In Under Pressure: Confronting the Epidemic of Stress and Anxiety in Girls, Lisa Damour, Ph.D. examines the rising prevalence of anxiety and depression among adolescent girls and offers practical advice for parents trying to help their daughters (and sons) navigate these overwhelming feelings and find coping skills for life.
Whereas many people who write about girls and mental health take a bit of an alarmist tone, what I most appreciated about Damour’s book is that she consistently works to move girls and their parents away from crisis mode, so to speak. Damour begins the book by exploring the role of stress and anxiety in our lives and how to differentiate between healthy and unhealthy stress and anxiety. From there, she guides parents through why their daughters come home and fall apart, or seem so overwhelmed and powerless that nothing they suggest to help is taken seriously. She offers quick, useful models for conversations to help girls and their parents find a calmer center before working through who or what is causing the girl such anxiety.
From there, Damour examines the changing culture around girlhood and various factors that lead girls to feel more and more anxious. Among these topics are: social media, peer group dynamics, sex and changing bodies, academic pressures, and the way beauty is presented in the media. Each section is fairly short, most just a few pages long, so while the book as a whole offers a lot of good advice, parents can also quickly navigate to a particular topic if the need arises and get a quick overview.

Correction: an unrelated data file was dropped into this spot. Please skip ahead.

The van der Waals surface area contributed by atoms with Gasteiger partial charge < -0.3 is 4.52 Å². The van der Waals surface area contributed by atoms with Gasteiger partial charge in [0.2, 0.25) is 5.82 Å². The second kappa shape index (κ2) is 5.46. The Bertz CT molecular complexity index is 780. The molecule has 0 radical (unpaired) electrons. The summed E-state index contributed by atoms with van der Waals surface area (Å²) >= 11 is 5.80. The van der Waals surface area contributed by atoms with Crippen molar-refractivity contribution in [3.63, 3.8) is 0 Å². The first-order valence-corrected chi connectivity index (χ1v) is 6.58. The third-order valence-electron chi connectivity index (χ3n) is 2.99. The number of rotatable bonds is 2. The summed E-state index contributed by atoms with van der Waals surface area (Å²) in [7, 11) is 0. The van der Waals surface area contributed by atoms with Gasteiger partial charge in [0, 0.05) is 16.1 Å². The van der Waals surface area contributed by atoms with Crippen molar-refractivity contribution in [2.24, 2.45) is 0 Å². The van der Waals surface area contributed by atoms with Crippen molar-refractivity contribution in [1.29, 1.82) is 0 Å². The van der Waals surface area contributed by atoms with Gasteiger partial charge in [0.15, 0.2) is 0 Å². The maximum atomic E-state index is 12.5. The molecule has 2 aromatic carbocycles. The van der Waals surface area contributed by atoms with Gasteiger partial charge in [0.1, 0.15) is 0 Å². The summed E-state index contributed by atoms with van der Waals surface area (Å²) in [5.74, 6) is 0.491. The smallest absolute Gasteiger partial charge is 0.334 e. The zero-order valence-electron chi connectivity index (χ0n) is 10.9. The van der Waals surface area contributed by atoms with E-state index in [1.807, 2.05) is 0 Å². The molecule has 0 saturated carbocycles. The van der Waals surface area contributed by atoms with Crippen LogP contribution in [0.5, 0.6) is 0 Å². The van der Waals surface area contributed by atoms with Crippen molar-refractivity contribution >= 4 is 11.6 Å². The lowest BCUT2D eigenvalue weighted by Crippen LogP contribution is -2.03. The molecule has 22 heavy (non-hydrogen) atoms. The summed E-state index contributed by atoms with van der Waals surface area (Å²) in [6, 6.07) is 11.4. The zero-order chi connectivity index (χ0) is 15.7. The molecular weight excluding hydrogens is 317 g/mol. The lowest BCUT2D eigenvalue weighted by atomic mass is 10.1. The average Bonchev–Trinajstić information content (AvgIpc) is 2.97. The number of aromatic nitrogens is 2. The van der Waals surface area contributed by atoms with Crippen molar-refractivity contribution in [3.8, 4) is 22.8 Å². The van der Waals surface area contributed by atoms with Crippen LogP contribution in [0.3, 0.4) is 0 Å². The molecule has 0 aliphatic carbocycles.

Although many parents and teens might feel like running away or suppressing feelings of anxiety in any way they can, Damour provides guidance for how to help girls confront their anxiety and work through what is making them anxious. She argues:
“Tension and turmoil, we find, are strange creatures. They don’t die down when our daughters avoid them. In fact, when we shrink from pressure and fear, they just take on new, harrowing proportions.
Stress and anxiety can be addressed only when faced head-on. We’re most useful to our girls when we help them confront, and sometimes even embrace, these two fundamental aspects of everyday life. They should ask, ‘What is the source of all this stress?’ and ‘Why am I anxious?’ These are the questions that will help girls master the challenges they face, because the answers put them back in control” (210)
That is sound, empowering advice for humans of all ages and I really appreciate that Damour’s work is fully not in the camp of “Save the Girls!”-type rhetoric. Her book is very helpful and I fully recommend it to anyone who has or is close to an adolescent or pre-pubescent girl. This is good stuff.
Over the weekend, I also watched Brené Brown’s Netflix special, The Call to Courage. She ends her talk in the special with a story about her daughter not wanting to swim a particular event in a competitive swim meet and how she and her husband allowed her to choose whether or not to compete. That story models really well the types of strategies that are discussed in Under Pressure (no surprise, since Brown is a social worker). The talk is worth a watch on its own, but it pairs really well with this book as well.